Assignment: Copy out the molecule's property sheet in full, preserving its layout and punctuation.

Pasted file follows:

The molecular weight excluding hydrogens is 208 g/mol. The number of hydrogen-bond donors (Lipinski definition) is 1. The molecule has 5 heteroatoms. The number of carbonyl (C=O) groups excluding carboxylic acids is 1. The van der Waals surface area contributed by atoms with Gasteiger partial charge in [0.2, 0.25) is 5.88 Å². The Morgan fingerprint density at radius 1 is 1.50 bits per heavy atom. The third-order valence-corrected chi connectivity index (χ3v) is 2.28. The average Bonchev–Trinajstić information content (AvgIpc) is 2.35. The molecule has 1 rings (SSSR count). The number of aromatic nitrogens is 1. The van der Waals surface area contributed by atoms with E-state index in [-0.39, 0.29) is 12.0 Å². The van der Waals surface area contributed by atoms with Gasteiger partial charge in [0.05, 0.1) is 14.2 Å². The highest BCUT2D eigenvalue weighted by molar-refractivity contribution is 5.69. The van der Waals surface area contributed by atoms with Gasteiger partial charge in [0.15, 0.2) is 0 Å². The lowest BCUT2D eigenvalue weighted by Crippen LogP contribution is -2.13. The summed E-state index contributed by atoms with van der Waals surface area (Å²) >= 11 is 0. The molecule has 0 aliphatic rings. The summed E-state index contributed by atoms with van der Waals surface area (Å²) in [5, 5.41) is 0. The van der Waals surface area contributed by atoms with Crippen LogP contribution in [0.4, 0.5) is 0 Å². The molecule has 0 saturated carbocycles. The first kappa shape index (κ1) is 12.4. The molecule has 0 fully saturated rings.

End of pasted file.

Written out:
The molecular weight excluding hydrogens is 208 g/mol. The number of hydrogen-bond donors (Lipinski definition) is 1. The molecule has 5 heteroatoms. The number of carbonyl (C=O) groups excluding carboxylic acids is 1. The van der Waals surface area contributed by atoms with Gasteiger partial charge in [0.2, 0.25) is 5.88 Å². The Morgan fingerprint density at radius 1 is 1.50 bits per heavy atom. The third-order valence-corrected chi connectivity index (χ3v) is 2.28. The average Bonchev–Trinajstić information content (AvgIpc) is 2.35. The molecule has 1 rings (SSSR count). The number of aromatic nitrogens is 1. The van der Waals surface area contributed by atoms with E-state index in [-0.39, 0.29) is 12.0 Å². The van der Waals surface area contributed by atoms with Gasteiger partial charge in [0.05, 0.1) is 14.2 Å². The highest BCUT2D eigenvalue weighted by molar-refractivity contribution is 5.69. The van der Waals surface area contributed by atoms with Gasteiger partial charge in [0.15, 0.2) is 0 Å². The lowest BCUT2D eigenvalue weighted by Crippen LogP contribution is -2.13. The summed E-state index contributed by atoms with van der Waals surface area (Å²) >= 11 is 0. The molecule has 0 aliphatic rings. The summed E-state index contributed by atoms with van der Waals surface area (Å²) in [5, 5.41) is 0. The van der Waals surface area contributed by atoms with Crippen LogP contribution in [0.4, 0.5) is 0 Å². The molecule has 0 saturated carbocycles. The first kappa shape index (κ1) is 12.4. The molecule has 0 fully saturated rings.